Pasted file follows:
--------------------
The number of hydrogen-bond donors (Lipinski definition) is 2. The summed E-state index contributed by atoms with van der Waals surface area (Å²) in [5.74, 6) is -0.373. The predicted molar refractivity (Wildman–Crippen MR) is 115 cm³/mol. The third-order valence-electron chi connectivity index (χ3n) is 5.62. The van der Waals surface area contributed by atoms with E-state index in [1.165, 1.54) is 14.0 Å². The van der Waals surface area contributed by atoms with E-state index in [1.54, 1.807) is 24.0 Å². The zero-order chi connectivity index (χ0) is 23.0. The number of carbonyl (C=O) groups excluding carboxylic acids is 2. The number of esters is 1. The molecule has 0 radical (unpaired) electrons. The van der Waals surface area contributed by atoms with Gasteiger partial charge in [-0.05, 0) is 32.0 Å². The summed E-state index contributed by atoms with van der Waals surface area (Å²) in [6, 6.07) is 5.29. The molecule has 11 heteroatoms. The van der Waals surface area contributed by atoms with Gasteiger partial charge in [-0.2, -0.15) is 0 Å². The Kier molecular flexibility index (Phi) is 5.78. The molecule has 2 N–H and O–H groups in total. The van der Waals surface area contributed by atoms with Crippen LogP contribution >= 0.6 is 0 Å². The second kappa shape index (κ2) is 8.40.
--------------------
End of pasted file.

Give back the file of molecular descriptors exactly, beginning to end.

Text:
The number of hydrogen-bond donors (Lipinski definition) is 2. The summed E-state index contributed by atoms with van der Waals surface area (Å²) in [5.74, 6) is -0.373. The predicted molar refractivity (Wildman–Crippen MR) is 115 cm³/mol. The third-order valence-electron chi connectivity index (χ3n) is 5.62. The van der Waals surface area contributed by atoms with E-state index in [1.165, 1.54) is 14.0 Å². The van der Waals surface area contributed by atoms with E-state index in [1.54, 1.807) is 24.0 Å². The zero-order chi connectivity index (χ0) is 23.0. The number of carbonyl (C=O) groups excluding carboxylic acids is 2. The number of esters is 1. The molecule has 0 radical (unpaired) electrons. The van der Waals surface area contributed by atoms with Gasteiger partial charge in [-0.05, 0) is 32.0 Å². The summed E-state index contributed by atoms with van der Waals surface area (Å²) in [6, 6.07) is 5.29. The molecule has 11 heteroatoms. The van der Waals surface area contributed by atoms with Gasteiger partial charge in [-0.2, -0.15) is 0 Å². The Kier molecular flexibility index (Phi) is 5.78. The molecule has 2 N–H and O–H groups in total. The van der Waals surface area contributed by atoms with Crippen LogP contribution >= 0.6 is 0 Å². The second kappa shape index (κ2) is 8.40.